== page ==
Chasing The Butterfly  by Jayme Mansfield (Oct 14, 2014)

The Yuletide Angel by Sandra Ardoin (Oct 15, 2014)

Crashing Into Christmas by Yvonne Lehman (Oct 20, 2014)

Red Zone by Kelli Hughett (Nov 2, 2014)

Chasing The Butterfly  by Jayme Mansfield (Oct 14, 2014)  _____ The Yuletide Angel Paperback – October 15, 2014 _____ Crashing Into Christmas - Where Family Traditions, Holiday Joy, and Seasonal Scandals Collide Paperback – October 20, 2014  _____ Red Zone - Sometimes, an athlete's biggest play is made off the field Paperback – November 2, 2014

Is Amazon In Trouble of Losing the Bookseller War?

Do you think Amazon is in danger of losing the bookseller war?(Amazon CEO Jeff Bezos. Photo: Getty Images)

As a bookseller Amazon is in trouble and they have no one to blame but themselves.

First, the good news for authors. Amazon won’t close up shop this year. Or the next. Or maybe forever.

But the calm seas that Amazon enjoyed for the past decade are scuffed with whitecaps.

The long groundswells roiling Amazon’s book selling model are a precursor to a major storm beyond the horizon and that storm is called “Hurricane Boycott”.

Here’s the bad news for Amazon: book publishers don’t like them. Neither do a lot of authors.

Consumers do, sort of, but consumer loyalty in retail is fickle. You need two things in business: demand and supply. Amazon has demand. Lots of it. And why not? They provide great customer service and low prices.

They used to have supply, but when it comes to books, their supply chain could be on the verge of dwindling to self-published authors. Here’s why:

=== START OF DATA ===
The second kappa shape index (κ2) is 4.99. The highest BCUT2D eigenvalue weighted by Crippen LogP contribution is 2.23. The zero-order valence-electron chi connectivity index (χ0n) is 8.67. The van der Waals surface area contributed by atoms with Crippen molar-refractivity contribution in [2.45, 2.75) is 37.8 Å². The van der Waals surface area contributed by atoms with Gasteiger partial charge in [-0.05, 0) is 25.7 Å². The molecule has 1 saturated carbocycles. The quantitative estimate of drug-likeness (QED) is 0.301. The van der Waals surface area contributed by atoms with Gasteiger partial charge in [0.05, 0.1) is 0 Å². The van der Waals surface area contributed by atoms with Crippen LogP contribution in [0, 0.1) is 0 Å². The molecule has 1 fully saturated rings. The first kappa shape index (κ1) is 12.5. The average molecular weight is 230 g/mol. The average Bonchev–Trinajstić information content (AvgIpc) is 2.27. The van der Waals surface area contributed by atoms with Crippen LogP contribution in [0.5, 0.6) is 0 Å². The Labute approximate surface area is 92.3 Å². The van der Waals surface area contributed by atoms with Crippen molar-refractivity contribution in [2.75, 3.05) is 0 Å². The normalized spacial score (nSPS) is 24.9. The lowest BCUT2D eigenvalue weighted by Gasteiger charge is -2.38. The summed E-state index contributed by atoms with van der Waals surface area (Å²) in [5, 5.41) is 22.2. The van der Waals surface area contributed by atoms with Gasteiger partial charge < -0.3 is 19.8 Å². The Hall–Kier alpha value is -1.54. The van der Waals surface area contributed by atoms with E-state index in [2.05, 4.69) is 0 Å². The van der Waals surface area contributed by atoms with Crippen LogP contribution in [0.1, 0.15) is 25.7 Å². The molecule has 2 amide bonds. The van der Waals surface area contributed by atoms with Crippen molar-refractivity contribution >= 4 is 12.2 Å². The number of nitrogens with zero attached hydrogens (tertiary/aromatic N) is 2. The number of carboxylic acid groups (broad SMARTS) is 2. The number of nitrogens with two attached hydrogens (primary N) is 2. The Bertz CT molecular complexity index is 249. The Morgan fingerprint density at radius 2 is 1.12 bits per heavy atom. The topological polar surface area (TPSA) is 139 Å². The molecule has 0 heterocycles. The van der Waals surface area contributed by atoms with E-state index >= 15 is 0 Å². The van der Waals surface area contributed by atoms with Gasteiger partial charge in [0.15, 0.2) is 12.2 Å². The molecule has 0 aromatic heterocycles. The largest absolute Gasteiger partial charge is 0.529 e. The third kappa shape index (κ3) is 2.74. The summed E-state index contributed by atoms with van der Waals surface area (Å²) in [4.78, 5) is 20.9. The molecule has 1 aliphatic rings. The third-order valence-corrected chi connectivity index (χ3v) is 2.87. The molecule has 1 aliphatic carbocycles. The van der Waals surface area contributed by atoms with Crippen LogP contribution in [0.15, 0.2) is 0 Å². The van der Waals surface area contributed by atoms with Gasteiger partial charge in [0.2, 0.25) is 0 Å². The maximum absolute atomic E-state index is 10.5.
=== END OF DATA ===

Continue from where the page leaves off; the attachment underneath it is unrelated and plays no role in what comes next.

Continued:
Book publishers have peeked behind the curtain and found (surprise!) that the rumors were true. Amazon really does want to cut out the middle-man (book publishers and distributors) and become not just the largest bookseller, but the largest book publisher.

Below is an email I received from Amazon some weeks ago.

“Amazon has made three separate offers to Hachette to take authors out of the middle. (How magnanimous of Amazon – looking out for authors, that way.) We first suggested that we (Amazon and Hachette) jointly make author royalties whole during the term of the dispute. Then we suggested that authors receive 100% of all sales of their titles until this dispute is resolved. (emphasis, mine) Then we suggested that we would return to normal business operations if Amazon and Hachette’s normal share of revenue went to a literacy charity (nice touch, Amazon). But Hachette, and their parent company Lagardere, have quickly and repeatedly dismissed these offers.”